President Barack Obama detailed his plan for helping the middle class achieve home ownership through five steps in front of a crowd of local political leaders and high school students at Desert Vista High School in Ahwatukee Foothills today.

Obama outlined five steps to improve the housing market. Those steps include:

• Congress passing a bipartisan idea to allow all homeowners to refinance at today’s lower rates.

• Making it easier for qualified buyers to buy homes they can afford by simplifying regulations for qualified families.

• Fixing the broken immigration system.

• Rebuilding communities hit hardest by the housing bubble.

• Making sure there are affordable opportunities to rent.

While he believes prices can go up, Obama said these steps should not create another housing bubble. He hopes to create a stable foundation by diminishing the power of companies like Freddie Mac and Fannie Mae and increasing the role of private capital.

“I believe in the free market,” Obama said. “Just like the health care law… when we set clear rules for insurance companies but still built on the private marketplace. I believe our housing system should operate where there’s a limited government role and private lending should be the backbone of the housing market.”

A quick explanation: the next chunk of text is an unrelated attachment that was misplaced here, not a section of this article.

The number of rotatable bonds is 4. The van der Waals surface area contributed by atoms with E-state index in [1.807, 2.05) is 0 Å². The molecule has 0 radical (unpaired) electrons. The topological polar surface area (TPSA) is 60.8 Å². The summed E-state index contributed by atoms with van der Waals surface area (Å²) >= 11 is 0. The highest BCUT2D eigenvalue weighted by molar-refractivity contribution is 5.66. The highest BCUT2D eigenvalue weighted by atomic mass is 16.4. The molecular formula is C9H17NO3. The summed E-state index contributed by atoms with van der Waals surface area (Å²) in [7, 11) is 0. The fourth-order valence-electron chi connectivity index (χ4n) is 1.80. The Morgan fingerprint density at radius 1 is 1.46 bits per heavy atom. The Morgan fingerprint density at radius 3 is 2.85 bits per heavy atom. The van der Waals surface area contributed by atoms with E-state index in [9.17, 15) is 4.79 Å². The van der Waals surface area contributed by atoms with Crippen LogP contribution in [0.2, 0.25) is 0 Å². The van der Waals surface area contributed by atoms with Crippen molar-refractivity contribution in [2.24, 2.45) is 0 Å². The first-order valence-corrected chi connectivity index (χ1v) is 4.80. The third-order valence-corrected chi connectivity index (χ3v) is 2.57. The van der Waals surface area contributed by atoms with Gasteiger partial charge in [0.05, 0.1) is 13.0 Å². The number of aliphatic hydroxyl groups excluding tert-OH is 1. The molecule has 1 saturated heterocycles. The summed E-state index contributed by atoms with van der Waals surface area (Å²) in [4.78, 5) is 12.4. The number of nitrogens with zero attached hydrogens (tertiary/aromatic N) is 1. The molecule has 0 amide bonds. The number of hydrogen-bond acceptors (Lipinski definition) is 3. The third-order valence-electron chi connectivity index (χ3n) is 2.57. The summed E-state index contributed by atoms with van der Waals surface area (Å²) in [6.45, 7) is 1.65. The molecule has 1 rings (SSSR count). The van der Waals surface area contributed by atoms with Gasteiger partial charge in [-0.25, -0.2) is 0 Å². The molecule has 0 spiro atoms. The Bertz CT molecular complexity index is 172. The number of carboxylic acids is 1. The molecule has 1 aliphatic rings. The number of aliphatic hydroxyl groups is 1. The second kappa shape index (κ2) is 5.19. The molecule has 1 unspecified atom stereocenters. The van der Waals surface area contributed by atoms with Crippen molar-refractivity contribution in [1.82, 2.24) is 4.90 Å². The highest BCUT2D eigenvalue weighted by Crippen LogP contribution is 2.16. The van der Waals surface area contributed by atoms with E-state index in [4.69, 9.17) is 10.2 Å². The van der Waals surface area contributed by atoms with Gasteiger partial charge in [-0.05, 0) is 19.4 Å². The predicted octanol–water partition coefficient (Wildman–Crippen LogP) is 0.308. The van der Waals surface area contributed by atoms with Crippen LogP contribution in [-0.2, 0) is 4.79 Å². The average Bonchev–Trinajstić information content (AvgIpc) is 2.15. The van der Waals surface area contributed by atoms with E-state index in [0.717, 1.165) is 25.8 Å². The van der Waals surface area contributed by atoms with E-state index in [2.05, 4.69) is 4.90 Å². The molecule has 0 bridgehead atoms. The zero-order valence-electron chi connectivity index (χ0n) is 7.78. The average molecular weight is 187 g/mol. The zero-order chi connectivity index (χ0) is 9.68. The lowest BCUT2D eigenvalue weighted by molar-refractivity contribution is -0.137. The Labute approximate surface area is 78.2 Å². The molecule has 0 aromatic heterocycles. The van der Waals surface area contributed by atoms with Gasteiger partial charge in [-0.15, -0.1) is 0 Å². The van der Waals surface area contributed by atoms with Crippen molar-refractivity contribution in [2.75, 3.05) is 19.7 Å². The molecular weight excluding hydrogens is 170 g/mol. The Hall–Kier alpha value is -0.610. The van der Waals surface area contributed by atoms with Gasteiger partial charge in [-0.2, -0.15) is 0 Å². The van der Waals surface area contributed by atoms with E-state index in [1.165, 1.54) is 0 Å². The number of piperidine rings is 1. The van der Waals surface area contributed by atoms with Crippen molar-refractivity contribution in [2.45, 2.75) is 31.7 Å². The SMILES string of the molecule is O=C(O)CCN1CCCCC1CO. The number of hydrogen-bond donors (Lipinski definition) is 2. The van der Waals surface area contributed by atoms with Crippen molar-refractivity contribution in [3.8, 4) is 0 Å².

His plan would also make lenders more responsible for risky loans instead of government.

The President mentioned strengthening the Federal Housing Administration. He said the country can look to Phoenix as an example to help the homeless. Phoenix is on track to end chronic homelessness for veterans by 2014.

Obama said he will also be working on creating a consumer protection bureau to give homeowners tools to protect themselves and a new simple mortgage that will be easier to understand. He also encouraged Congress and the Senate to approve his nomination of Rep. Melvin Watt for the Federal Housing Finance Agency.

In the 30-minute speech Obama referred to his grandparents several times saying in their time a house was a sense of pride and a sign of responsibility. He hopes to bring that same responsibility to homeowners in the future.

“No single policy will solve all the problems in a multi-trillion-dollar housing market,” he said. “The housing bubble went up so high and the heights it reached were so unsustainable, we knew it would take some time to work out but if we take the steps I talked about today, I know we will restore not just our home values but our common values.”

The speech was part of a series of speeches the President is scheduled to give about the middle class. Other topics include jobs, health care, retirement security, and ladders of opportunity.

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